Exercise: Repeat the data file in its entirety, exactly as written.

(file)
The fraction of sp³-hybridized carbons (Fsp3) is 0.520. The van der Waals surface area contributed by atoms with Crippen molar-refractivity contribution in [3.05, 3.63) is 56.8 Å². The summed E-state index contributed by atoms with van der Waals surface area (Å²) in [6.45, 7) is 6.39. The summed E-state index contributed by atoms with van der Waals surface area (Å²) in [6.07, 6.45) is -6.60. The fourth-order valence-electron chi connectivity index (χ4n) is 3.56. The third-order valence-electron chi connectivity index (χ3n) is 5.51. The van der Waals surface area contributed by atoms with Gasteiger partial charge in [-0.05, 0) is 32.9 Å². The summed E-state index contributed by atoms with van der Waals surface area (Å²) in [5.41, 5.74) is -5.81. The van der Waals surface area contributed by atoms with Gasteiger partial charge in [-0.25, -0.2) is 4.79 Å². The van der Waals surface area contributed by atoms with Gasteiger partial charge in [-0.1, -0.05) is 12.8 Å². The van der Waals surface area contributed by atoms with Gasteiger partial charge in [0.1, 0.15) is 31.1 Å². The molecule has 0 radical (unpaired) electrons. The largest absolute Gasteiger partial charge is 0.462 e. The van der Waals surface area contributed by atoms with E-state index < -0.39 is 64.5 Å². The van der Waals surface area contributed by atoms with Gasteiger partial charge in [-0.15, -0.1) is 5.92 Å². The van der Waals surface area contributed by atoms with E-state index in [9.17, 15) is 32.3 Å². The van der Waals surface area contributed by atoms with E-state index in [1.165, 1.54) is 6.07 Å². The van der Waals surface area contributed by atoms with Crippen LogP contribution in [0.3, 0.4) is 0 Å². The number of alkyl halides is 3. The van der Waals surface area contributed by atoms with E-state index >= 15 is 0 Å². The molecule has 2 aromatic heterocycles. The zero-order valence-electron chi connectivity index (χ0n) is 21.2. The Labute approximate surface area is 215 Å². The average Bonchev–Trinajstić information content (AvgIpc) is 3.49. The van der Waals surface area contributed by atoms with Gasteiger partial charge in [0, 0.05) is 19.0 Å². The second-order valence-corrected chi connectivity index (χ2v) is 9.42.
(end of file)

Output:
The fraction of sp³-hybridized carbons (Fsp3) is 0.520. The van der Waals surface area contributed by atoms with Crippen molar-refractivity contribution in [3.05, 3.63) is 56.8 Å². The summed E-state index contributed by atoms with van der Waals surface area (Å²) in [6.45, 7) is 6.39. The summed E-state index contributed by atoms with van der Waals surface area (Å²) in [6.07, 6.45) is -6.60. The fourth-order valence-electron chi connectivity index (χ4n) is 3.56. The third-order valence-electron chi connectivity index (χ3n) is 5.51. The van der Waals surface area contributed by atoms with Gasteiger partial charge in [-0.05, 0) is 32.9 Å². The summed E-state index contributed by atoms with van der Waals surface area (Å²) in [5.41, 5.74) is -5.81. The van der Waals surface area contributed by atoms with Gasteiger partial charge in [-0.25, -0.2) is 4.79 Å². The van der Waals surface area contributed by atoms with Gasteiger partial charge in [-0.1, -0.05) is 12.8 Å². The van der Waals surface area contributed by atoms with Gasteiger partial charge in [0.1, 0.15) is 31.1 Å². The molecule has 0 radical (unpaired) electrons. The largest absolute Gasteiger partial charge is 0.462 e. The van der Waals surface area contributed by atoms with E-state index < -0.39 is 64.5 Å². The van der Waals surface area contributed by atoms with Gasteiger partial charge in [-0.15, -0.1) is 5.92 Å². The van der Waals surface area contributed by atoms with E-state index in [9.17, 15) is 32.3 Å². The van der Waals surface area contributed by atoms with E-state index in [1.165, 1.54) is 6.07 Å². The van der Waals surface area contributed by atoms with Crippen LogP contribution in [0.3, 0.4) is 0 Å². The number of alkyl halides is 3. The van der Waals surface area contributed by atoms with E-state index >= 15 is 0 Å². The molecule has 2 aromatic heterocycles. The zero-order valence-electron chi connectivity index (χ0n) is 21.2. The Labute approximate surface area is 215 Å². The average Bonchev–Trinajstić information content (AvgIpc) is 3.49. The van der Waals surface area contributed by atoms with Gasteiger partial charge in [0, 0.05) is 19.0 Å². The second-order valence-corrected chi connectivity index (χ2v) is 9.42.